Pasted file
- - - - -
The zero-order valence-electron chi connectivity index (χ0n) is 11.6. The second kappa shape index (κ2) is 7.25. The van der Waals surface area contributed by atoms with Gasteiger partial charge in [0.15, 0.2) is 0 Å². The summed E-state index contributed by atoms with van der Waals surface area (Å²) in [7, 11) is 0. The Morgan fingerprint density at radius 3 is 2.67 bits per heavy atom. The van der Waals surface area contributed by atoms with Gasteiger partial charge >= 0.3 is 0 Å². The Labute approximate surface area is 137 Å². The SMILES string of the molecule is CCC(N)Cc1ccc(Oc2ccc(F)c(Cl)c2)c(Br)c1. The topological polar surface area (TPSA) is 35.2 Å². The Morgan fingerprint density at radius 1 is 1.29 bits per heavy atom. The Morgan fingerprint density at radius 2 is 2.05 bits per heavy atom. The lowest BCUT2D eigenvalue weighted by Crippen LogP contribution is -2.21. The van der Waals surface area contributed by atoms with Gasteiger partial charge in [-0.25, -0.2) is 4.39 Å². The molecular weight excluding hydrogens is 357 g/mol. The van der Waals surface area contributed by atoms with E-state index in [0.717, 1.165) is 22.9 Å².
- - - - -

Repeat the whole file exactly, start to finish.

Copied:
The zero-order valence-electron chi connectivity index (χ0n) is 11.6. The second kappa shape index (κ2) is 7.25. The van der Waals surface area contributed by atoms with Gasteiger partial charge in [0.15, 0.2) is 0 Å². The summed E-state index contributed by atoms with van der Waals surface area (Å²) in [7, 11) is 0. The Morgan fingerprint density at radius 3 is 2.67 bits per heavy atom. The van der Waals surface area contributed by atoms with Gasteiger partial charge >= 0.3 is 0 Å². The Labute approximate surface area is 137 Å². The SMILES string of the molecule is CCC(N)Cc1ccc(Oc2ccc(F)c(Cl)c2)c(Br)c1. The topological polar surface area (TPSA) is 35.2 Å². The Morgan fingerprint density at radius 1 is 1.29 bits per heavy atom. The Morgan fingerprint density at radius 2 is 2.05 bits per heavy atom. The lowest BCUT2D eigenvalue weighted by Crippen LogP contribution is -2.21. The van der Waals surface area contributed by atoms with Gasteiger partial charge in [-0.25, -0.2) is 4.39 Å². The molecular weight excluding hydrogens is 357 g/mol. The van der Waals surface area contributed by atoms with E-state index in [0.717, 1.165) is 22.9 Å².